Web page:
This is the age of multi-tasking, the era of social media. Between smartphones, tablets, and laptops, everyone is constantly connected. There are so many channels open. Both at home and at work we are busy juggling our responsibilities and our to-do lists inside our heads.
The brain is a funny thing. Like a muscle, it gets used to whatever work it is given. If we have to juggle constantly, and are constantly looking for feedback from our phones, our emails, etc., our brain will come to expect that. This is an adaptation that has been paramount to our survival. Our brains get better at the work they must accomplish. Most of the time this is a good thing.
The problem comes when you’re sitting across the table from your partner, the person you love, and instead of giving them your full and undivided attention, you are busy going through the lists in your head and wondering what you forgot to do at work, or if that friend responded to your message, or how you forgot to renew your car registration. Our minds have so many things to balance, and we spend so much of our day in that precarious multi-tasking juggling act that it actually becomes difficult to silence the noise. The “default setting” is hyperactive, constant interruption, popcorn mentality.
But why is that such a big deal?
Contrary to popular belief, love is not compatibility, or having things in common with the other person. Love is not that spark or excitement when you first meet someone you find attractive. Love is actually spelled T-I-M-E and is defined by your attention. Time and attention are the foundations not only of romantic relationships, but all relationships. We show others that we value them by spending time with them and giving our full attention during that time. This is why picking up your phone at dinner is rude. But distractions don’t just come from outside. Nine times out of ten the real attention drains are inside our own heads.
If the natural tendency is toward constant distraction, then it takes concentration and energy input to focus entirely on one person, their words, and on understanding what they are trying to communicate. It’s easy to think that once you’ve left work for the day that you no longer have to actively engage. After all, this is your time to relax, right? Wrong. Be careful of letting your attention wander when you should be fully present. It is a small thing at first, but it eats away at your relationship over time.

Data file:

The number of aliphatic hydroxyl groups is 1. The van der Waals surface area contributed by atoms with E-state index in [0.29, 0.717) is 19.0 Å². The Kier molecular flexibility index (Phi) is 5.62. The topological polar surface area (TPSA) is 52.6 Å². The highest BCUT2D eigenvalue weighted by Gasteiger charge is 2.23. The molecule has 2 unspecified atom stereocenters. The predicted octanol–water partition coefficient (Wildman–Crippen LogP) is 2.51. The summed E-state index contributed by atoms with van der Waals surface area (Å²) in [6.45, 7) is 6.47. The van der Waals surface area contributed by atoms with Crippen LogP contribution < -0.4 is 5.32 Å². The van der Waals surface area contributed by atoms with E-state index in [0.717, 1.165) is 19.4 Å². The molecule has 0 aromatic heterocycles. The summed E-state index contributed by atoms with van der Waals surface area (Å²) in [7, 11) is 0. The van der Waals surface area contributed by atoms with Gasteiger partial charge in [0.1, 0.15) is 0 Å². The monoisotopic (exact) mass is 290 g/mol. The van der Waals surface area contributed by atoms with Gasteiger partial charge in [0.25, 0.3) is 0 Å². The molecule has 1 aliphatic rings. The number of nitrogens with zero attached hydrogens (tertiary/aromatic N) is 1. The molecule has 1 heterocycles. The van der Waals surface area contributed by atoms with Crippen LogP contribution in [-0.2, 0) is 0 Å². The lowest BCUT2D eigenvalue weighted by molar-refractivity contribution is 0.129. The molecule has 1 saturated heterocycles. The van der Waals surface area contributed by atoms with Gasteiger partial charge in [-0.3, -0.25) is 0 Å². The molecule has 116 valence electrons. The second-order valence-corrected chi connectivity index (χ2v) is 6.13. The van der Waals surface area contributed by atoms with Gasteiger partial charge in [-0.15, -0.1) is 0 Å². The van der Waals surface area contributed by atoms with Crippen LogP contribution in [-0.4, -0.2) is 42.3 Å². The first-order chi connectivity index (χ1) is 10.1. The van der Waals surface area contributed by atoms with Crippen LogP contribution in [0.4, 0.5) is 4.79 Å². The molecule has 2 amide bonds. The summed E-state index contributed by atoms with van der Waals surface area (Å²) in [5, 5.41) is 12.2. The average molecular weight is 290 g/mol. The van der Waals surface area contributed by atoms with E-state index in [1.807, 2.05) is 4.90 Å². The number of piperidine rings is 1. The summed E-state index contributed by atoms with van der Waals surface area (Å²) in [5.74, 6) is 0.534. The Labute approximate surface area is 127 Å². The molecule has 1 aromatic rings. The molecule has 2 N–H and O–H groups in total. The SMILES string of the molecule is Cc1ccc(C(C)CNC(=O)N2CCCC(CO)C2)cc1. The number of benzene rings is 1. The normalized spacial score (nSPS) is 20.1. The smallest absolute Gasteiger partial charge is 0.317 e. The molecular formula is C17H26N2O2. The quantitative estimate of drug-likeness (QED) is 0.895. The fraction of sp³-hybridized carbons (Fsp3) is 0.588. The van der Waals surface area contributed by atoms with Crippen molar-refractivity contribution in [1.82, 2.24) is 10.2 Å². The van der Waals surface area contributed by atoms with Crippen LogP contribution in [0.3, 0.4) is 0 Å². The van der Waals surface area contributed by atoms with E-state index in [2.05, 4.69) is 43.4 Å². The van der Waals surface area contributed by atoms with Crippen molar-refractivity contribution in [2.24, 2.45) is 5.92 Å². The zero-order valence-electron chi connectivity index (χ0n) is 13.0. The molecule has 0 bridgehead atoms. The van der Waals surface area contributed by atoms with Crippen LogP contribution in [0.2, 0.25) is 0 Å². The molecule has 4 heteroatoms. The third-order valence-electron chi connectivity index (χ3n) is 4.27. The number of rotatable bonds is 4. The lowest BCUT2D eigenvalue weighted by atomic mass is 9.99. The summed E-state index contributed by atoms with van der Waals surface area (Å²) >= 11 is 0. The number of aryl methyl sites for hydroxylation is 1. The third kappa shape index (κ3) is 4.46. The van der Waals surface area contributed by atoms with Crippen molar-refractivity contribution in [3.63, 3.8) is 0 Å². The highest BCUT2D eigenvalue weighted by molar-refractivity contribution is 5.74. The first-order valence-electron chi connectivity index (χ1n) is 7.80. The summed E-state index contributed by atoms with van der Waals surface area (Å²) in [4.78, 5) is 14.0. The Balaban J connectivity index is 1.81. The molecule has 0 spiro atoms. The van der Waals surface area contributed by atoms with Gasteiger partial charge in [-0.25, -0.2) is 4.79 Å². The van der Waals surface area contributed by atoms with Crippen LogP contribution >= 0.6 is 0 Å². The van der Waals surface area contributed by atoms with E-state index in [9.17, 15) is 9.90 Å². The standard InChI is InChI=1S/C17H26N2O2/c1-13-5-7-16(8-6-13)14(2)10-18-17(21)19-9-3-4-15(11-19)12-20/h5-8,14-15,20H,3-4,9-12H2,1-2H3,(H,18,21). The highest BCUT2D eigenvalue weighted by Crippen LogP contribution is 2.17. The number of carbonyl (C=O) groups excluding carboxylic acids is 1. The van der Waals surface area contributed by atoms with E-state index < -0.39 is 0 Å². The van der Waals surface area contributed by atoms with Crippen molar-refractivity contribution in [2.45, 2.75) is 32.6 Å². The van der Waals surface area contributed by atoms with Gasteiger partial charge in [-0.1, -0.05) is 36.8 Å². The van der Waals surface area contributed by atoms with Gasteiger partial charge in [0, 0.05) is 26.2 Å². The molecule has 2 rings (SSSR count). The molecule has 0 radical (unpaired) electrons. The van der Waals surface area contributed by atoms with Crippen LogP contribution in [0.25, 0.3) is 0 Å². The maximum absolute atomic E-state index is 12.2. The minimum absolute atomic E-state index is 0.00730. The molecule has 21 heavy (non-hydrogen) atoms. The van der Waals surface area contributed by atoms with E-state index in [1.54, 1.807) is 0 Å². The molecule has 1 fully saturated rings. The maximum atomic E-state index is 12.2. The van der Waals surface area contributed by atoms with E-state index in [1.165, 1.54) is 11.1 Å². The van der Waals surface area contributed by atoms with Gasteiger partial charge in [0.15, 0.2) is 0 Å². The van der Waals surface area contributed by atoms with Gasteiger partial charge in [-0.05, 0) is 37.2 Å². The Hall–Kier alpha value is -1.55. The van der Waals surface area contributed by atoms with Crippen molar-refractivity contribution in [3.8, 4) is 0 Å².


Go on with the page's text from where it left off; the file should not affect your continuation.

Lately, I have been guilty of letting my mind wander. I am distracted by the never-ending stream of thoughts inside my own head, and that makes less available to those that matter the most to me.
Fortunately, the solution is easy: practice. Shut off the phone, the computer, the TV. Make it a priority to spend part of every day without the triggers of distraction. During that time, find someplace quiet. If you must, read a book, but also try meditation or even just thoughtful reflection. When you’re with someone, spending time, make an effort to limit distractions. The more you practice, the easier it will become.
So even though it's not the New Year yet, I'm making a resolution and starting it now. I'm going to spend more time completely focused on the one task I have chosen. If that's having dinner with my partner, then that's where I'll be 100%. If it's working, then I'll commit to just work. If it's simply being peaceful and relaxing, then I won't try to find ways to distract myself. I'll resist the urge to turn on background noise and I will get used to the calm that comes with following just one, single train of thought.
Every time I embrace focus over distraction and quiet over noise, I will remember that I am not just making the right decision for today, but I am also training my brain to do a better job at it next time. I hope that soon I will look back and realize that a large portion of my daily stress was self-imposed by giving in to the multi-tasking itch. I hope that in a month or two I will feel more relaxed when I have time to relax and more focused when I need to accomplish my most mentally and physically demanding tasks. I will be more available mentally and emotionally for my friends and family. I will be a better listener because I will really listen and be entirely focused on understanding.
Most importantly, I won't feel guilty for feeling like I'm doing less. I think we've all been told by society that we should be BUSY. We should be efficient and productive and maximize our time. Multi-tasking, even if it's just the mental kind, makes us feel busy. There is something almost gratifying about feeling like I couldn't possibly squeeze one more ounce of productivity out of the day. But that feeling of productivity doesn't actually mean I've been my most productive. Generally, the opposite is true. Most of the time multi-tasking is just cleverly disguised task-switching, and most of us don't acknowledge how much time is lost every time we switch tasks or a move to a different train of thought. So although we may FEEL more productive, more efficient, and definitely more busy, we are actually draining time, energy, and focus. By ignoring the societal expectation of staying busy, I will actually get more done and feel like I'm doing less.
I'm taking back my sanity and I think I'll become a better person in the process! The people in my life deserve my full and undivided attention. With less mental background noise, I know I'll see a difference in my stress and my attention. I'm already starting to see it. I know it takes a little more energy to focus, to shut up the dozens of voices in my head telling me "don't forget this" and "remember that", but it'll get easier with time. Our brains are great at adapting to the work they're given. I've just got to change the work that I give my brain.